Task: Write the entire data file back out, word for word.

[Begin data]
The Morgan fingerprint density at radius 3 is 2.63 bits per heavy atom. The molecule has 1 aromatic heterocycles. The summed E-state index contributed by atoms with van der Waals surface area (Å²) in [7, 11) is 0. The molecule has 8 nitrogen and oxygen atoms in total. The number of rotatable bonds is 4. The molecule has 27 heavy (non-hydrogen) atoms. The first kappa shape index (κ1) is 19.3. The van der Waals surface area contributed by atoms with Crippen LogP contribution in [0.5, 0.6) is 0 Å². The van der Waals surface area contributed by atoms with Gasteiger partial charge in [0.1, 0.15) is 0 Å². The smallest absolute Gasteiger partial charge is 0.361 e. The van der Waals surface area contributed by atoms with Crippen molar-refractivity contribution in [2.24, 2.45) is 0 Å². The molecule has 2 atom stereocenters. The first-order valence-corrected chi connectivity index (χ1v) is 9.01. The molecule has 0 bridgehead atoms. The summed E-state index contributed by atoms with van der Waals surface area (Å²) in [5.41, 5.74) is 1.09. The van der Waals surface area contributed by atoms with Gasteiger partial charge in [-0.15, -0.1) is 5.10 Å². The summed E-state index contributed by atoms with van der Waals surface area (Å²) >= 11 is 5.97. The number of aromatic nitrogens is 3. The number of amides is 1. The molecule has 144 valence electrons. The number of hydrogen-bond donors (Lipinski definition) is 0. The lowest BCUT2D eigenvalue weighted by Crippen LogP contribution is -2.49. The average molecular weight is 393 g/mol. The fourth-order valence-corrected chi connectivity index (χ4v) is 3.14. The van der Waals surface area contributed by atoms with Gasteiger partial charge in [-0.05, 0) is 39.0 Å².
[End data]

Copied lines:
The Morgan fingerprint density at radius 3 is 2.63 bits per heavy atom. The molecule has 1 aromatic heterocycles. The summed E-state index contributed by atoms with van der Waals surface area (Å²) in [7, 11) is 0. The molecule has 8 nitrogen and oxygen atoms in total. The number of rotatable bonds is 4. The molecule has 27 heavy (non-hydrogen) atoms. The first kappa shape index (κ1) is 19.3. The van der Waals surface area contributed by atoms with Crippen LogP contribution in [0.5, 0.6) is 0 Å². The van der Waals surface area contributed by atoms with Gasteiger partial charge in [0.1, 0.15) is 0 Å². The smallest absolute Gasteiger partial charge is 0.361 e. The van der Waals surface area contributed by atoms with Crippen molar-refractivity contribution in [2.24, 2.45) is 0 Å². The molecule has 2 atom stereocenters. The first-order valence-corrected chi connectivity index (χ1v) is 9.01. The molecule has 0 bridgehead atoms. The summed E-state index contributed by atoms with van der Waals surface area (Å²) in [5.41, 5.74) is 1.09. The van der Waals surface area contributed by atoms with Gasteiger partial charge in [-0.15, -0.1) is 5.10 Å². The summed E-state index contributed by atoms with van der Waals surface area (Å²) >= 11 is 5.97. The number of aromatic nitrogens is 3. The number of amides is 1. The molecule has 144 valence electrons. The number of hydrogen-bond donors (Lipinski definition) is 0. The lowest BCUT2D eigenvalue weighted by Crippen LogP contribution is -2.49. The average molecular weight is 393 g/mol. The fourth-order valence-corrected chi connectivity index (χ4v) is 3.14. The van der Waals surface area contributed by atoms with Gasteiger partial charge in [-0.05, 0) is 39.0 Å².